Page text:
There is a rather iconic scene in The Devil Wears Prada where Miranda (played by Meryl Streep) recounts the lineage of the cerulean sweater that Andi (played by Anne Hathaway) is wearing. Beyond its being a fairly brutal dressing-down, it also outlines how avant-garde fashion influences commercial tastes. Miranda makes it clear that although Andi may feign indifference to, and not understand, avant-garde fashion, its existence is absolute, and her apathy is of no consequence to its absolute impact.

Five years from now there will be a sci-fi/ethno-futuristic production that explodes onto the commercial Broadway scene. It will bring audiences to its knees in admiration of its insight, perspective, and originality. It will be hailed as the first of its genre and the cornerstone of its canon, and it will owe its existence to Assembled Identity.

Lipica Shah, Mariana Newhard.  Photo Credit: Paula Court

Currently playing at HERE, the breathtaking and thoughtfully devised mixed-media, genre-bending work is a progenitor of a subject-genre of theatre that doesn’t yet exist. Unlocking a science fiction/realistic world that feels just beyond the limits of our imagination, Assembled Identity explores cloning, identity, and fundamental humanity at its most confusing and terrifying limits. Its use of a “twin” versus a “clone” not only enables the show to make a social commentary on the frustrations one feels in being summarized into ethnic ambiguity; it also asks us to truly consider the difference between a naturally occurring duplicate (a twin) and a man-made one (a clone) and the moral obligations and implications therein.

Performances by Mariana Newhard and Lipica Shah prove formidable as they collectively explore the show’s landscape in nine different languages and characters, all with distinguishing characteristics. With direction by Kristin Marting, these New York theatre veterans have no shortage of chops, and it shows in their ability to captivate even in moments that are sometimes confusing for audience members. Where the show shines, however, beyond the effortlessly capable performances, is in those moments in the book where what is trying to be communicated is easily understood and feels settled into the moment. A mammoth accomplishment for a production whose literary landscape and expository scope could take days to explain. Luckily for audience members, those “settled” moments come in droves and explode in an ever-expansive atomic bomb of visceral storytelling that is at some points utterly breathtaking.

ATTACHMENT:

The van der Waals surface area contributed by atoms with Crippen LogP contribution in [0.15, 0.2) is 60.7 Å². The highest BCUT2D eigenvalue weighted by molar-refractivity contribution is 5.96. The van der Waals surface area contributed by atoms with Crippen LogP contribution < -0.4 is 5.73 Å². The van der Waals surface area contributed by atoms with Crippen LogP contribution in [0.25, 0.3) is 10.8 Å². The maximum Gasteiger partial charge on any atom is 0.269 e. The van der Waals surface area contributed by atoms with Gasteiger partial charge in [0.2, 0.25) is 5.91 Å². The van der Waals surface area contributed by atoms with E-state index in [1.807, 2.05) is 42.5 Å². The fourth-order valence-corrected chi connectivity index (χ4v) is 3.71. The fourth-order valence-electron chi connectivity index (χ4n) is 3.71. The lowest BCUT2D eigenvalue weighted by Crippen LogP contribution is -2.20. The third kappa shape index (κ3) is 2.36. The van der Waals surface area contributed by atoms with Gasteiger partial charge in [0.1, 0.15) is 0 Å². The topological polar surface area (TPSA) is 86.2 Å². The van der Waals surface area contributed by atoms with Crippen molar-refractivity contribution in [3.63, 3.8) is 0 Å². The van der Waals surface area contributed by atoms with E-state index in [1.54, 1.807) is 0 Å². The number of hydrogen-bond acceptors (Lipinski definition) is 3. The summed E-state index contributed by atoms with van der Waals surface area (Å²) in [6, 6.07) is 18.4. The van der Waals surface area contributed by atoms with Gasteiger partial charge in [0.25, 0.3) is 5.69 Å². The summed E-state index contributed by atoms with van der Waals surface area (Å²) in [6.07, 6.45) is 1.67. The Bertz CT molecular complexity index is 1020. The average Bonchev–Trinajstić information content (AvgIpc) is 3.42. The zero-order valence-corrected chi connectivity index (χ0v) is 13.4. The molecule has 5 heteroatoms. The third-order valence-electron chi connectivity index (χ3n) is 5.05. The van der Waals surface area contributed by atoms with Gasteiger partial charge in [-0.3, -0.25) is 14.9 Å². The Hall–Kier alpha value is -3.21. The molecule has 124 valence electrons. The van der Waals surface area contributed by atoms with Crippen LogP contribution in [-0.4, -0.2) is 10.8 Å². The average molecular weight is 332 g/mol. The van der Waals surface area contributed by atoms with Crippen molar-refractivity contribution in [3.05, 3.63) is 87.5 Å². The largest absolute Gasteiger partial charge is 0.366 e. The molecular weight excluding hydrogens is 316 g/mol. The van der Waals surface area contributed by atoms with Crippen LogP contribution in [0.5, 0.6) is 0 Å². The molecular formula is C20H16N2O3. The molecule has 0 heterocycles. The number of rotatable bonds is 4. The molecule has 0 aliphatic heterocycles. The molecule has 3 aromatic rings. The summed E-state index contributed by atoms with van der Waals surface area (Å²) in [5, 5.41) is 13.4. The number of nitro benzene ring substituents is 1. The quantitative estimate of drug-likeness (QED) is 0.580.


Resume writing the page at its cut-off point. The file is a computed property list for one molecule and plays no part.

This mixed-media devised theatre production is not without its faults. Its expansive scientific and philosophical landscape often makes sharp turns in storytelling that spark curiosity and then leave the contextual questions unanswered–which on occasion can simulate falling off a cliff. The sharp turns are accentuated by the show’s masterful specificity; but to the show’s credit in that regard–one would feel the same way about being dropped in halfway through an Octavia Butler novel.

The world and the work often feel like 150 pages of a 700-page book in the best ways. Though Assembled Identity’s shortcomings are few, moments of song or dance don’t often add to the narrative of the story. It is, however, important to remember that as a mixed-media format, narrative-based storytelling is not the exclusive focus. To that extent, any such wants seem a product of thoughtfulness rather than a missed opportunity, often a result of so much story, so little time. As far as mixed-media goes, its use never seems trite and brings this exciting world to life in a way that only adds value to the integrity of the production.

Assembled Identity has a fresh curiosity that most playwrights only dream of harnessing. Don’t expect to be spoon-fed this thoughtful and visually stunning work. Rise. You’ll be better for it, and the questions you walk out of the theatre with are important as we head into a new age of exploration and discovery.

This post was written by the author in their personal capacity.The opinions expressed in this article are the author’s own and do not reflect the view of The Theatre Times, their staff or collaborators.

This post was written by The Theatre Times.

The views expressed here belong to the author and do not necessarily reflect our views and opinions.